Home > Azure > Securing Web API using Azure Part – 2: Designing Interfaces

Securing Web API using Azure Part – 2: Designing Interfaces

This is the part 2 of my 3 part series of Securing Web API using Azure .If you haven’t read the previous post then I highly recommend reading that one as in that post we look into security configuration using the Azure portal as well as developed some understanding of Simple Web Tokens (SWT Tokens).

The link to the first part is at:-

https://prashantbrall.wordpress.com/2014/05/31/securing-web-api-using-azure-part-1-security-web-tokens/

First,I am going to start with a high level overview of the orchestration behind the authentication process and then we will look into our design. This authentication process is bit complex and it involves the three different parties namely.

  1. Client:- Is the consumer of your service.
  2. Azure ACS:- Is the Identity Provider and will provide the SWT Token.
  3. ASP.Net Web Api:- Your hosted ASP.NET Web Api which will validate the SWT Token.

And to represent all the interaction between the above parties at different point of execution I have put together a quick swim lane diagram to show how it all fits together.

SWT Token orchestration

As you can see from the above swim lane diagram I have added some colors and legend to represent what interfaces/classes I am going to define later. Lets examine what are the different steps involved in the SWT Token authentication orchestration process.

      1) Consumer of the web api request a SWT Token from Azure ACS.
      2) Adds the returned SWT Token into the HTTP Request headers with an OAuth specification header.
      3) Consumer makes the call to rest end point i.e. the web api controller action.
      4) ASP.NET pipeline intercept the token request through TokenValidationHandler as it is derived from the Delegation Handler base class defined in the System.Net.Http namespace
      5) TokenValidationHandler delegates the header token to our custom TokenHeaderValidator class.
      6) If the header is in correct format the TokenValdationHandler delegates the token validation to our custom TokenValidator class.
      7) If the token is valid then the control goes back to ASP.NET Web api routing and the requested action is executed.
      8)The results are send back to the client as HTTP response.

Now coming to our design decision the first thing is to have a clear separation of concern and secondly the code is easy to unit test. This is the reason I decided to separate some of the responsibility like token header validation or token validation into its own classes. It is always a good practice to break code into smaller classes so that we follow the Single Responsibility Principle (SRP) and it makes easy to unit test the class.

Lets look into some of these interfaces and classes in their skeleton structure.

IWebTokenProvider.cs

public interface IWebTokenProvider
{
     string GenerateToken();
}

ITokenHeaderValidator.cs

public interface ITokenHeaderValidator
{
    bool Validate(
        HttpRequestMessage request,
        CancellationToken cancellationToken,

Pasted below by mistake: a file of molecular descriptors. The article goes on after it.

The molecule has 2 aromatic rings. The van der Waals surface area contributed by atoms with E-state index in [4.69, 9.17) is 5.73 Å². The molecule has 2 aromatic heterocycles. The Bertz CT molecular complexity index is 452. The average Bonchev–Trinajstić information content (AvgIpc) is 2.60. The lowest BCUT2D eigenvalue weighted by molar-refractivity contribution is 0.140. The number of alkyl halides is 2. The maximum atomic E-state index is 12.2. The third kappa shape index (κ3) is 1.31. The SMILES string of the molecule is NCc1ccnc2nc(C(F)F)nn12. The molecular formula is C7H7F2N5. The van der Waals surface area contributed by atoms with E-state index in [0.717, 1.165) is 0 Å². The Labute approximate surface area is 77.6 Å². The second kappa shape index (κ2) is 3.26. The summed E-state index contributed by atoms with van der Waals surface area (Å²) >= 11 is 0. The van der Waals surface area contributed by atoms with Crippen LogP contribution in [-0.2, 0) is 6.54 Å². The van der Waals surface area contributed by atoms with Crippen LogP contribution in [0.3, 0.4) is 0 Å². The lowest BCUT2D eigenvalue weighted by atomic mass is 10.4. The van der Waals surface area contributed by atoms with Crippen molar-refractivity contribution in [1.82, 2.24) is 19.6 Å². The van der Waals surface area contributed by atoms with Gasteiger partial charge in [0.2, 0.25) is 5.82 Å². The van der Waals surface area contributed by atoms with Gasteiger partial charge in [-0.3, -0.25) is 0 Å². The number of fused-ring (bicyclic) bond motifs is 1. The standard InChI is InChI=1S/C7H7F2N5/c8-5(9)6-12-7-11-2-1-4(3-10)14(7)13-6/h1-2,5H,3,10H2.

out string headerValue,
        out string[] nameValuePair,
        out Task<HttpResponseMessage> taskHttpResponseMessage);
}

ITokenValidator.cs

public interface ITokenValidator
{
    bool Validate(string token);
}

TokenValidationHandler.cs

public class TokenValidationHandler : DelegatingHandler
{
    protected override Task<HttpResponseMessage> SendAsync(
        HttpRequestMessage request, 
        CancellationToken cancellationToken)
    {
    }
}

One of the code refactoring I like to do right in the beginning of coding is to remove magic string with string literal constants, this way the code is tidy and it is easy to change in just one class rather than searching and replacing in your entire code base. This client/web services interaction involves a lot of magic string and as a result of that I have wrapped all the constants inside a class as shown below.

WebTokenConstant.cs

public static class WebTokenConstant
{
    public const string Unauthorized = "Unauthorized";

    public const string Authorization = "Authorization";

    public const string AuthorizationHeaderIsEmpty = "Authorization header is empty";

    public const string AuthorizationProtocol = "WRAP ";

    public const string AccessToken = "access_token";

    public const string InvalidToken = "Invalid token";

    public const string AuthorizationHeaderWasNotSent = "The authorization header was not sent";

    public const string InvalidFormEncoding =
        "Invalid form encoded string - contains a name/value pair missing an = character";

    public const string DuplicateNameValuePair = "Repeated name/value pair in form";

    public const string UrlFormat = "https://{0}.{1}/";

    public const string WrapName = "wrap_name";

    public const string WrapPassword = "wrap_password";

    public const string WrapScope = "wrap_scope";

    public const string WrapAccessToken = "wrap_access_token=";

    public const string WrapVersion09 = "WRAPv0.9/";

    public const string Post = "POST";

    public const string AccessTokenHeader = "WRAP access_token=\"{0}\"";

    public const string ClientAuthorizationHeader = "Authorization";

    public const string IssuerLabel = "Issuer";

    public const string ExpiresLabel = "ExpiresOn";

    public const string AudienceLabel = "Audience";

    public const string HmacSha256Label = "HMACSHA256";
}

That’s it for now and in my next post I’ll cover all the implementation of generating and validating SWT Token.

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